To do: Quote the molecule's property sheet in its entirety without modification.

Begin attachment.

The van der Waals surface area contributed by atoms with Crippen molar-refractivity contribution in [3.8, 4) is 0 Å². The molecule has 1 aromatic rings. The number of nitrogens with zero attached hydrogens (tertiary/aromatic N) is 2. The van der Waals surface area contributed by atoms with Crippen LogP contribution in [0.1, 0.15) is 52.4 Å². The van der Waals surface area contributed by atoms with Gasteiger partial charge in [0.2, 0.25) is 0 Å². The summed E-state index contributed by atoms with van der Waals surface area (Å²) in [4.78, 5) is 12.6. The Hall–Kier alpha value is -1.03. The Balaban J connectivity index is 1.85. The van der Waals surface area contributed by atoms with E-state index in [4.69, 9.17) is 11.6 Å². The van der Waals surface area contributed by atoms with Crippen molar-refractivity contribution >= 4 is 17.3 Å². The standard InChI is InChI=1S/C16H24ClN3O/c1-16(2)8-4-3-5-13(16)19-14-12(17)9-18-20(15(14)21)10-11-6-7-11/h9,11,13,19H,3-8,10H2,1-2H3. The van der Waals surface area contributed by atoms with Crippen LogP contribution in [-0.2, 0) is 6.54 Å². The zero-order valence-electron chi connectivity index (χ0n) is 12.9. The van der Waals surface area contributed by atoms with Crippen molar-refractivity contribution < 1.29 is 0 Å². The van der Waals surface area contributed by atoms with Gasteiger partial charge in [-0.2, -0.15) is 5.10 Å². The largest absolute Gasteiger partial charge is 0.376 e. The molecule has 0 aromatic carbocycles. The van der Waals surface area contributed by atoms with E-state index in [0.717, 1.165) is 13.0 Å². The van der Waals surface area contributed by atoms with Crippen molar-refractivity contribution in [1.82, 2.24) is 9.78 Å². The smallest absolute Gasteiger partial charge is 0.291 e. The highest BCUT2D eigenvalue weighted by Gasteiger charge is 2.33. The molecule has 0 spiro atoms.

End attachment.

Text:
The van der Waals surface area contributed by atoms with Crippen molar-refractivity contribution in [3.8, 4) is 0 Å². The molecule has 1 aromatic rings. The number of nitrogens with zero attached hydrogens (tertiary/aromatic N) is 2. The van der Waals surface area contributed by atoms with Crippen LogP contribution in [0.1, 0.15) is 52.4 Å². The van der Waals surface area contributed by atoms with Gasteiger partial charge in [0.2, 0.25) is 0 Å². The summed E-state index contributed by atoms with van der Waals surface area (Å²) in [4.78, 5) is 12.6. The Hall–Kier alpha value is -1.03. The Balaban J connectivity index is 1.85. The van der Waals surface area contributed by atoms with E-state index in [4.69, 9.17) is 11.6 Å². The van der Waals surface area contributed by atoms with Crippen molar-refractivity contribution >= 4 is 17.3 Å². The standard InChI is InChI=1S/C16H24ClN3O/c1-16(2)8-4-3-5-13(16)19-14-12(17)9-18-20(15(14)21)10-11-6-7-11/h9,11,13,19H,3-8,10H2,1-2H3. The van der Waals surface area contributed by atoms with Crippen LogP contribution in [-0.2, 0) is 6.54 Å². The zero-order valence-electron chi connectivity index (χ0n) is 12.9. The van der Waals surface area contributed by atoms with Crippen molar-refractivity contribution < 1.29 is 0 Å². The van der Waals surface area contributed by atoms with Gasteiger partial charge in [-0.2, -0.15) is 5.10 Å². The largest absolute Gasteiger partial charge is 0.376 e. The molecule has 0 aromatic carbocycles. The van der Waals surface area contributed by atoms with E-state index in [0.717, 1.165) is 13.0 Å². The van der Waals surface area contributed by atoms with Crippen molar-refractivity contribution in [1.82, 2.24) is 9.78 Å². The smallest absolute Gasteiger partial charge is 0.291 e. The highest BCUT2D eigenvalue weighted by Gasteiger charge is 2.33. The molecule has 0 spiro atoms.